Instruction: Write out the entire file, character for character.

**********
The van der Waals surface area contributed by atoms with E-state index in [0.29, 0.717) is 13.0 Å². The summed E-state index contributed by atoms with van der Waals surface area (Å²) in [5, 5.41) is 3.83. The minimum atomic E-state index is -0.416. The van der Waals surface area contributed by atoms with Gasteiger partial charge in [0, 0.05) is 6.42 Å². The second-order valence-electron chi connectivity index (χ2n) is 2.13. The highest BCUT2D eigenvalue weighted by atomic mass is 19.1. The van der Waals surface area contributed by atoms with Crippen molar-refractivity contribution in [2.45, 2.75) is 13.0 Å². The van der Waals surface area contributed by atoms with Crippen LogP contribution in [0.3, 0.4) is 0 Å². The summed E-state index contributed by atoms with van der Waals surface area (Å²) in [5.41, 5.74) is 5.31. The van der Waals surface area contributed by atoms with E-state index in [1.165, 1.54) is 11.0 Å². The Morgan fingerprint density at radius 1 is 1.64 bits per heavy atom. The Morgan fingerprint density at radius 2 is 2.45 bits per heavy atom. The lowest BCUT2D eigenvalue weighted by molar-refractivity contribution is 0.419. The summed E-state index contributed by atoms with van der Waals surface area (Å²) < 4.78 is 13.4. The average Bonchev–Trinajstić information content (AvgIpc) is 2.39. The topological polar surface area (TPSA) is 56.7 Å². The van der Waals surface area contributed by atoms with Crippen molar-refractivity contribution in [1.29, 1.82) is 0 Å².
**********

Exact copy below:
The van der Waals surface area contributed by atoms with E-state index in [0.29, 0.717) is 13.0 Å². The summed E-state index contributed by atoms with van der Waals surface area (Å²) in [5, 5.41) is 3.83. The minimum atomic E-state index is -0.416. The van der Waals surface area contributed by atoms with Gasteiger partial charge in [0, 0.05) is 6.42 Å². The second-order valence-electron chi connectivity index (χ2n) is 2.13. The highest BCUT2D eigenvalue weighted by atomic mass is 19.1. The van der Waals surface area contributed by atoms with Crippen molar-refractivity contribution in [2.45, 2.75) is 13.0 Å². The van der Waals surface area contributed by atoms with Crippen LogP contribution in [0.3, 0.4) is 0 Å². The summed E-state index contributed by atoms with van der Waals surface area (Å²) in [5.41, 5.74) is 5.31. The van der Waals surface area contributed by atoms with E-state index in [1.165, 1.54) is 11.0 Å². The Morgan fingerprint density at radius 1 is 1.64 bits per heavy atom. The Morgan fingerprint density at radius 2 is 2.45 bits per heavy atom. The lowest BCUT2D eigenvalue weighted by molar-refractivity contribution is 0.419. The summed E-state index contributed by atoms with van der Waals surface area (Å²) < 4.78 is 13.4. The average Bonchev–Trinajstić information content (AvgIpc) is 2.39. The topological polar surface area (TPSA) is 56.7 Å². The van der Waals surface area contributed by atoms with Crippen molar-refractivity contribution in [1.29, 1.82) is 0 Å².